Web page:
With state laws constantly changing, the Santa Clarita Valley Chamber of Commerce gathered local business leaders Thursday to highlight everything they need to know to be in compliance in 2019 at the annual Employment Law Update luncheon.
The event, held at the Hyatt Regency in Valencia, included a thorough presentation by attorneys Brian Koegle and David Poole of Poole & Shaffery, LLP, and a brief summary of a survey conducted by the SCV Economic Development Corp., revealing how local businesses are responding to employment laws.
Here’s a breakdown of some topics discussed:
“There’s an employment issue that’s on the front page of the paper almost every day,” said Poole. “How is #MeToo continuing to impact the California employers?”
Sexual harassment cases have taken a complete turn and Los Angeles County is the No. 1 community within the state for related cases, said Koegle. This year alone, companies will have to comply with four new pieces of legislation, including Senate Bill 1343. This law requires employers with five or more employees to offer at least two hours of sexual harassment training to all supervisory workers and at least one hour to all nonsupervisory workers by Jan. 1, 2020, and once every two years thereafter. Under SB 1300, evidence of a single incident, or single comment, can be sufficient for a claim to proceed to trial.
Defining the different types of sexual harassment is vital, said Koegle. The three types he mentioned were quid pro quo, or an exchange of favors; hostile work environment and bullying.
One of the hardest things for employers to stay on top of is time-related tasks such as rest periods, the SCVEDC survey showed.
Under the Augustus v. ABM Security court ruling, employers must “relieve their employees of all duties” during breaks and “relinquish any control over how employees spend their break time.”
This means employees can leave the premises during their time off. But what happens if, for example, a worker drives to a coffee shop and hits a pedestrian? Because the employee is on the clock, “they are in the scope of their employment,” exposing the employer to liability. To address this, Koegle suggests workers clock out and then credit back the break time.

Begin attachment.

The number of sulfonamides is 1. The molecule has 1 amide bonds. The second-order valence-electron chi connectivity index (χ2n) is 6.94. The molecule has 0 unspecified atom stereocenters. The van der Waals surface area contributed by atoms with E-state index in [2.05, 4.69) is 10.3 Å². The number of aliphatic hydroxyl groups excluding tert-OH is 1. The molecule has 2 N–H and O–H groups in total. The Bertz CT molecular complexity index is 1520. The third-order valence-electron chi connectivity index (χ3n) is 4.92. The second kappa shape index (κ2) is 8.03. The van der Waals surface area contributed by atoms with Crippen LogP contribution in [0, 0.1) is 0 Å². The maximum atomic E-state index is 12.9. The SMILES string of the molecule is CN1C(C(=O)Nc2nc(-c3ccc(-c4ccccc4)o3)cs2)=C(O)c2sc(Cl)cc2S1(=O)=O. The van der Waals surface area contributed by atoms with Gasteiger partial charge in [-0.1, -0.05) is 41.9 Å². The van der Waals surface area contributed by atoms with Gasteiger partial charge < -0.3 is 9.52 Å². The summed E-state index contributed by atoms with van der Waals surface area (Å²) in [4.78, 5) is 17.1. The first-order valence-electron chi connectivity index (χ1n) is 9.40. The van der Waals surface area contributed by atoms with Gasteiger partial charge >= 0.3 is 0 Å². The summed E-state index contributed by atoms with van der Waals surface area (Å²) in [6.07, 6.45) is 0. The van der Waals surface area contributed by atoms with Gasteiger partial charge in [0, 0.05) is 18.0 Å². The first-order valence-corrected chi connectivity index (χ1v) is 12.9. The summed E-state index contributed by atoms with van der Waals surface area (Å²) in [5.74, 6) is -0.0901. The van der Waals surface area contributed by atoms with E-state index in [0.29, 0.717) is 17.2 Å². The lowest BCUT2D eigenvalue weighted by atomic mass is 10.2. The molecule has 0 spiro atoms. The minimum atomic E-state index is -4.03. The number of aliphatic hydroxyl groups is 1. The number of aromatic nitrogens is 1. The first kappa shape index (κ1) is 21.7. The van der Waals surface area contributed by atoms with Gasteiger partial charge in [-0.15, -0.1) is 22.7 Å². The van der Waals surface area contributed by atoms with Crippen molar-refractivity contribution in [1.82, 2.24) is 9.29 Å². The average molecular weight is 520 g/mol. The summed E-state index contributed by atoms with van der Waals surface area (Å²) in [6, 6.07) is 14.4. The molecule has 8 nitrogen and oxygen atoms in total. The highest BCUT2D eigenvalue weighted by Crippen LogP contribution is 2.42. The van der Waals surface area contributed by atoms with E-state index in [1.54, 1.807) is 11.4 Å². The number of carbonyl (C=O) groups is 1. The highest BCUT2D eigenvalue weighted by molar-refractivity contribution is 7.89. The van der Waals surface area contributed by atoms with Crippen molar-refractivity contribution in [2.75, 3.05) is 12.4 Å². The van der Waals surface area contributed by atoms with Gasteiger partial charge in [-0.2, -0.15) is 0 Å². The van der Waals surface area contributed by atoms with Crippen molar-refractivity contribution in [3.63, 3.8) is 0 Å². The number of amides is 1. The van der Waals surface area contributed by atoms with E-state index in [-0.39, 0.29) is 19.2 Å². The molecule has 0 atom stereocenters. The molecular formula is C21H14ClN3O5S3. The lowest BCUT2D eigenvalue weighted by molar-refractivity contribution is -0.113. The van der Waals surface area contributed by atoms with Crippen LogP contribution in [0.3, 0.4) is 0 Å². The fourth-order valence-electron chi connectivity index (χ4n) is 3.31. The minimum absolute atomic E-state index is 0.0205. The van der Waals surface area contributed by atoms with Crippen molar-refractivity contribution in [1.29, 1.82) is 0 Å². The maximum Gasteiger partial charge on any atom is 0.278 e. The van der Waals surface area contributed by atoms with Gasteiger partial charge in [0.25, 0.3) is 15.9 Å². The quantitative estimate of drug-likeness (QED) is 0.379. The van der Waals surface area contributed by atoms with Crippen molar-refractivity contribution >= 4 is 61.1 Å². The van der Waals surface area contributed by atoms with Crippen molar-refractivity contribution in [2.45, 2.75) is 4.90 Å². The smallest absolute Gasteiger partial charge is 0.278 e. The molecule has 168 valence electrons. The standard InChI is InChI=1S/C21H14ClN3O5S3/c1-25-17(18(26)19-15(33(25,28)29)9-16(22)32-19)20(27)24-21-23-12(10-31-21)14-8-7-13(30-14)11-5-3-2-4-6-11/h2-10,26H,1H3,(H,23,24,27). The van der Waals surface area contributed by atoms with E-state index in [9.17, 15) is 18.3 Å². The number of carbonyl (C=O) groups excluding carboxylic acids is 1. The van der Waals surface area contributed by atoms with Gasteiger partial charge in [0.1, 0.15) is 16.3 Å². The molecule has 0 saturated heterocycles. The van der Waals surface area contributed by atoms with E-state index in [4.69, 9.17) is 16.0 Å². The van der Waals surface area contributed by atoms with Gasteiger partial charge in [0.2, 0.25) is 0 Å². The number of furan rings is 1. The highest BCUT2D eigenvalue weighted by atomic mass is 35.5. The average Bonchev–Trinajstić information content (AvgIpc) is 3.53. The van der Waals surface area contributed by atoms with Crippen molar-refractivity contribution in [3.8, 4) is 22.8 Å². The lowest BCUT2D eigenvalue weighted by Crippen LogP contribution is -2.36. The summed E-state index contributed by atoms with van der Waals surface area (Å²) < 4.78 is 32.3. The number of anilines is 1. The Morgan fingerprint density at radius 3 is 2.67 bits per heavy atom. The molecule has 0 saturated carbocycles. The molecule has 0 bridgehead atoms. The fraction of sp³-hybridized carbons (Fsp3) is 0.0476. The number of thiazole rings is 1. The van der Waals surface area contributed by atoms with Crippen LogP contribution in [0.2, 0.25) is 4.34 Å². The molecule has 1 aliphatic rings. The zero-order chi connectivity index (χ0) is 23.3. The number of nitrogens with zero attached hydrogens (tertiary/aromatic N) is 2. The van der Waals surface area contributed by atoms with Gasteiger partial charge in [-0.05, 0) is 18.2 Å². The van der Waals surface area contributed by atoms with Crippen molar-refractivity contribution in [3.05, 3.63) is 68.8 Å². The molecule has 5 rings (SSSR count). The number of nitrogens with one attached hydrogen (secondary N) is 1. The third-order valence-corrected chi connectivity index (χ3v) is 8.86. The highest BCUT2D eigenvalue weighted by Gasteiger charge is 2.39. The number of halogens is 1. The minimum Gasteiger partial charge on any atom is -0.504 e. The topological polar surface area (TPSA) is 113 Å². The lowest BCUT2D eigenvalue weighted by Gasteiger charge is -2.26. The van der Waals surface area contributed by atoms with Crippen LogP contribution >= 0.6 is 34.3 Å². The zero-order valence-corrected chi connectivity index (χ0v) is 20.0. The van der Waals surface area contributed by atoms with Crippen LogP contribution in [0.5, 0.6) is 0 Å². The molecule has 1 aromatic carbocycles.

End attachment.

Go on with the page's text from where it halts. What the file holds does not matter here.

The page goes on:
Timekeeping-related issues are among the most frequent ones Poole & Shaffery attorneys assist businesses with, said Poole. While the task is often tedious, employers must document all time information to avoid what Koegle called a “credibility battle” or a “he said, she said” situation.
“It is now essential to go back and look at our timekeeping, take a look at our policies and procedures to make sure that we are compensating our folks for all time they [work],” he said.
In April 2018, under Dynamex Operations West, Inc. v. Superior Court of L.A., the state Supreme Court established updated rules for defining who is considered an independent contractor.
“The presumption of the Legislature is to protect the worker, not the business,” said Koegle. The state wants individuals who perform work in California to be deemed non-exempt employees with paid overtime, rest periods, benefits, etc. To classify someone as an independent contractor, businesses must show the following:
- Worker must be free from control and direction of the hirer.
- Worker performs work that is outside the usual course of the hiring entity’s business.
- Worker is customarily engaged in an independently established trade, occupation, or business of the same nature as the work performed for the hiring entity.
To protect one’s employees and business, attorneys Poole and Koegle suggest the following:
- Perform an annual audit of employment practices, policies and procedures.
- Update the employee handbook to reflect law changes.
- Maintain written job descriptions for every category of employment.
- Update wage claim release language.
- Obtain employment practices liability insurance coverage.